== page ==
>     has
>     >> to be started somehow. It will never start with an assumption that
>     >> some developer with TCK knowledge will take an initiative and
>     start
>     >> working on it. There are not too many developers like this and
>     no one
>     >> wants to take a risk and responsibility.
>     >> On the other hand I don’t think that it’s a right time to do it
>     now
>     >> as part of Jakarta EE 9 release. I already proposed thatwe will
>     not
>     >> move JSONB TCK tests from CTS yet. We will do it after Jakarta
>     EE 9
>     >> is released. We will keep them in sync until that time. Users
>     may use
>     >> TCK tests in JSONB repo as more convenient way of checking
>     >> compatibility. But it cannot be used officially for compliance
>     >> testing for now.
>     >> -- Dmitry
>     >> *From:*jakartaee-platform-dev-bounces@xxxxxxxxxxx
>     <mailto:jakartaee-platform-dev-bounces@xxxxxxxxxxx>
>     >>
>     <mailto:jakartaee-platform-dev-bounces@xxxxxxxxxxx><jakartaee-platform-dev-bounces@xxxxxxxxxxx
>     <mailto:jakartaee-platform-dev-bounces@xxxxxxxxxxx>
>     >> <mailto:jakartaee-platform-dev-bounces@xxxxxxxxxxx>>*On Behalf
>     >> Of*Bill Shannon
>     >> *Sent:*Friday, January 31, 2020 7:06 PM
>     >> *To:*jakartaee-platform developer discussions
>     >> <jakartaee-platform-dev@xxxxxxxxxxx
>     <mailto:jakartaee-platform-dev@xxxxxxxxxxx>
>     >> <mailto:jakartaee-platform-dev@xxxxxxxxxxx>>; Andy Guibert
>     >> <andy.guibert@xxxxxxxxx <mailto:andy.guibert@xxxxxxxxx>
>     <mailto:andy.guibert@xxxxxxxxx>>
>     >> *Subject:*Re: [jakartaee-platform-dev] TCK tests in the same
>     repo as
>     >> API and Spec
>     >>
>     >> This has been discussed numerous times over the last 3 years.
>     No one
>     >> disagrees with the goal of splitting up the TCK repo.  Whether the
>     >> individual spec TCKs are in the same repo as the API classes or
>     in a
>     >> different repo is just a detail.  The challenge is in splitting up
>     >> the existing TCK repo such that the resulting TCK for each spec is
>     >> functionally identical to the existing standalone TCKs for the
>     specs,
>     >> and that the platform TCK is somehow created by combining all the
>     >> individual TCKs to produce a new platform TCK that is functionally
>     >> identical to the existing platform TCK.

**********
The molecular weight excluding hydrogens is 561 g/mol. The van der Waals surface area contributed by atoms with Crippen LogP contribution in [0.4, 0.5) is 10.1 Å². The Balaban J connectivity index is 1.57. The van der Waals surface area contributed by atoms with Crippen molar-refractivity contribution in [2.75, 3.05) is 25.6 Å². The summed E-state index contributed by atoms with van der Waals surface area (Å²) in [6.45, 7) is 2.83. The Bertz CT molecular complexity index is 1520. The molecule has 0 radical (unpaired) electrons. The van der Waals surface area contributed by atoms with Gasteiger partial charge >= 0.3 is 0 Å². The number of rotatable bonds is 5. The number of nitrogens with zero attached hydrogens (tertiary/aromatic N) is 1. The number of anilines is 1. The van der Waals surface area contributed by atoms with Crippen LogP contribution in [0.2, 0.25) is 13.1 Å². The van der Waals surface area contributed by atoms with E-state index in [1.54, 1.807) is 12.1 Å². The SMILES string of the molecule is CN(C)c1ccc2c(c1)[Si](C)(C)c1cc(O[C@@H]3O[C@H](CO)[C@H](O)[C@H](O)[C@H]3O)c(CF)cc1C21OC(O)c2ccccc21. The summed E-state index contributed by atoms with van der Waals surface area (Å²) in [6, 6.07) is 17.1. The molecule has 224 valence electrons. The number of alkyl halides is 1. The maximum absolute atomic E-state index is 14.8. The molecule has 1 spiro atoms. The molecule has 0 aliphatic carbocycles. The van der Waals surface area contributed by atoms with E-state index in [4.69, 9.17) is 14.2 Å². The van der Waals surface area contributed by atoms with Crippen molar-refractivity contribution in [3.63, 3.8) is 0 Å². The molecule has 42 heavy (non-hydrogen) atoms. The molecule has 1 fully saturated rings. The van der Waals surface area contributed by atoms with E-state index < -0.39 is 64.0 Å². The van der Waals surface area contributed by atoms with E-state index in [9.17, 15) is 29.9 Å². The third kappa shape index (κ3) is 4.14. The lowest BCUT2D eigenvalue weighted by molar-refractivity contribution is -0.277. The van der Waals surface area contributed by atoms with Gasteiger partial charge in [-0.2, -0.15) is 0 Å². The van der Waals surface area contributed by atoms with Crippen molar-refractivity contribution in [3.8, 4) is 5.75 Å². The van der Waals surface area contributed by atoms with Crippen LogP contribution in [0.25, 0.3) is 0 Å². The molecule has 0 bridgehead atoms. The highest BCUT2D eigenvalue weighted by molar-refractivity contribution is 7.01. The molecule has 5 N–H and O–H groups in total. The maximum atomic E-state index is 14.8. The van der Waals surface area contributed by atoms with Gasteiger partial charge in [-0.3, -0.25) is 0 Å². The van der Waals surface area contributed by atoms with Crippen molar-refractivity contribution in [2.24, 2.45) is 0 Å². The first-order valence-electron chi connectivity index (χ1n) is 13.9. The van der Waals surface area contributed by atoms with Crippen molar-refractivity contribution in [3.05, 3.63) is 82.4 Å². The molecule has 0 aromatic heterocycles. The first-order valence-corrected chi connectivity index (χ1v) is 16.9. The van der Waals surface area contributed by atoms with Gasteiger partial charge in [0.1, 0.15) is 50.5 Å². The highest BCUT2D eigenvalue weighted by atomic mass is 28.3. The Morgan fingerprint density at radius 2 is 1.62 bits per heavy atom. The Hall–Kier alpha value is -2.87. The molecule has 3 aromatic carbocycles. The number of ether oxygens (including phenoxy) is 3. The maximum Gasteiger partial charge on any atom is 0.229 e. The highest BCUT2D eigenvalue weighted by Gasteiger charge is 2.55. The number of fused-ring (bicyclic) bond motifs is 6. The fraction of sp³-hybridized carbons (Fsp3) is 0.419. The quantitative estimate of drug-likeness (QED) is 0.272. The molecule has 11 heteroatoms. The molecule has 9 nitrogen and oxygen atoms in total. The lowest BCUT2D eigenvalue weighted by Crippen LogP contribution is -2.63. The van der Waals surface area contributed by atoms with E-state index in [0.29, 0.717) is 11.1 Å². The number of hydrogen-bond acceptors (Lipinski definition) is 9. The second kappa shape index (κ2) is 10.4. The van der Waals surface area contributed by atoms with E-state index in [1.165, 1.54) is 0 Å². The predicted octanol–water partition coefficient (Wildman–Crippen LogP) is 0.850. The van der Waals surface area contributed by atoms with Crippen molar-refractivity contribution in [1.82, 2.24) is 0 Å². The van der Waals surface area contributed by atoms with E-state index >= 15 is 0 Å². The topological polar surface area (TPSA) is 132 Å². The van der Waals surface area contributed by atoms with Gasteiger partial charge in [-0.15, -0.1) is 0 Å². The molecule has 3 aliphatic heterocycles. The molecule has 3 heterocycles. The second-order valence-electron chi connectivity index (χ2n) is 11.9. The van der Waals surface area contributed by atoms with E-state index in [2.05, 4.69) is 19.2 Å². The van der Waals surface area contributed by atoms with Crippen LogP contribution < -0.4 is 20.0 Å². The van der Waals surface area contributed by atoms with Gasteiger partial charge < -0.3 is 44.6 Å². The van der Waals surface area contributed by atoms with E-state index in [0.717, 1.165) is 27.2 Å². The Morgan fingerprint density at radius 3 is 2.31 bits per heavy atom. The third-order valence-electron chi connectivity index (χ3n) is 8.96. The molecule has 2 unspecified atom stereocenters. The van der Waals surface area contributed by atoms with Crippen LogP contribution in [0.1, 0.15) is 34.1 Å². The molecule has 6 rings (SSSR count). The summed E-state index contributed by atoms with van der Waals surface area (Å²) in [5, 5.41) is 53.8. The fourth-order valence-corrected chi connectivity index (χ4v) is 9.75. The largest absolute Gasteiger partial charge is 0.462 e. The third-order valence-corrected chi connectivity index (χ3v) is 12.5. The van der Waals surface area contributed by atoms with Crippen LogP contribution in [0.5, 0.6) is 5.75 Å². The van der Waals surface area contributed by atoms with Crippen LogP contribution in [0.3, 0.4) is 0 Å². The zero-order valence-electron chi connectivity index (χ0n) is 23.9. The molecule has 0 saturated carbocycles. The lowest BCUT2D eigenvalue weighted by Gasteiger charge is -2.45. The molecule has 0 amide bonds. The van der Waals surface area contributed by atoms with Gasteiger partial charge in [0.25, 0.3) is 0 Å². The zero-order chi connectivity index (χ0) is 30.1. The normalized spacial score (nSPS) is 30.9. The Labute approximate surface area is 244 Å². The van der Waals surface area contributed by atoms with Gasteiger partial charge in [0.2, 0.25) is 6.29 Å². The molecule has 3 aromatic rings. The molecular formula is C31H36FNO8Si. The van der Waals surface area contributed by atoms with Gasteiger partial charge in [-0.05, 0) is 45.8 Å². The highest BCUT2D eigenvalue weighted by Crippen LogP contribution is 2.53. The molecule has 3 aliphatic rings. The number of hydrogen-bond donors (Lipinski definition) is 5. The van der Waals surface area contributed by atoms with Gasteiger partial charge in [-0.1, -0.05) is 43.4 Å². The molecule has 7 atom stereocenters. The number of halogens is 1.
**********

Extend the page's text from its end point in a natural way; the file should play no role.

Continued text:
>     >>
>     >> Needless to say, this is not a small job.
>     >>
>     >> No one with deep knowledge of the existing TCKs has come
>     forward with
>     >> a detailed plan for how to achieve the above. Without that, we're
>     >> all just wishing and hoping.
>     >>
>     >> And I strongly encourage you to*not*just start hacking on the
>     TCK to
>     >> create what you want for your spec.  We need to solve the larger
>     >> problem and a bunch of uncoordinated hacks to individual TCKs will
>     >> not get us there.
>     >>
>     >> Thanks.
>     >>
>     >> P.S.  You should be able to find some of the previous history
>     of this
>     >> discussion in the jakartaee-tck-dev mailing list.
>     >>
>     >> Andy Guibert wrote on 1/30/20 10:45 AM:
>     >>> Hi all,
>     >>> Currently all of the Jakarta EE TCK tests are housed in one
>     big repo
>     >>> and they use a custom test framework from the Java EE days:
>     >>>
>     >>>  It is more convenient to have the TCK tests in the same repo
>     as the
>     >>> API and spec docs because as the technologies change over time
>     all 3
>     >>> parts (tck/api/spec) can be updated in the same PR. Additionally,
>     >>> implementations can then consume the TCK tests as Maven artifacts
>     >>> and run/verify that they pass the TCK. This is what
>     MicroProfile has
>     >>> done and it works very well.
>     >>> As an example, I've started this off with the JSON-B TCK test
>     here:
>     >>> jsonb-api pr:
>     >>> yasson (impl) pr:
>     >>> Just wanted to share this with the wider dev community and
>     encourage
>     >>> other specs to follow suit as time permits.
>     >>> Cheers, Andy
>     >>> -- IBM
>     >>>
>     >>>
>     >>> _______________________________________________
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>     >
>     > <>
>     >
>     <><>
>     > <>Lance
>     > Andersen| Principal Member of Technical Staff | +1.781.442.2037
>     > Oracle Java Engineering
>     > 1 Network Drive
>     > Burlington, MA 01803
>     > Lance.Andersen@xxxxxxxxxx <mailto:Lance.Andersen@xxxxxxxxxx>
>     <mailto:Lance.Andersen@xxxxxxxxxx>
>     >
>     >
>     >
>     >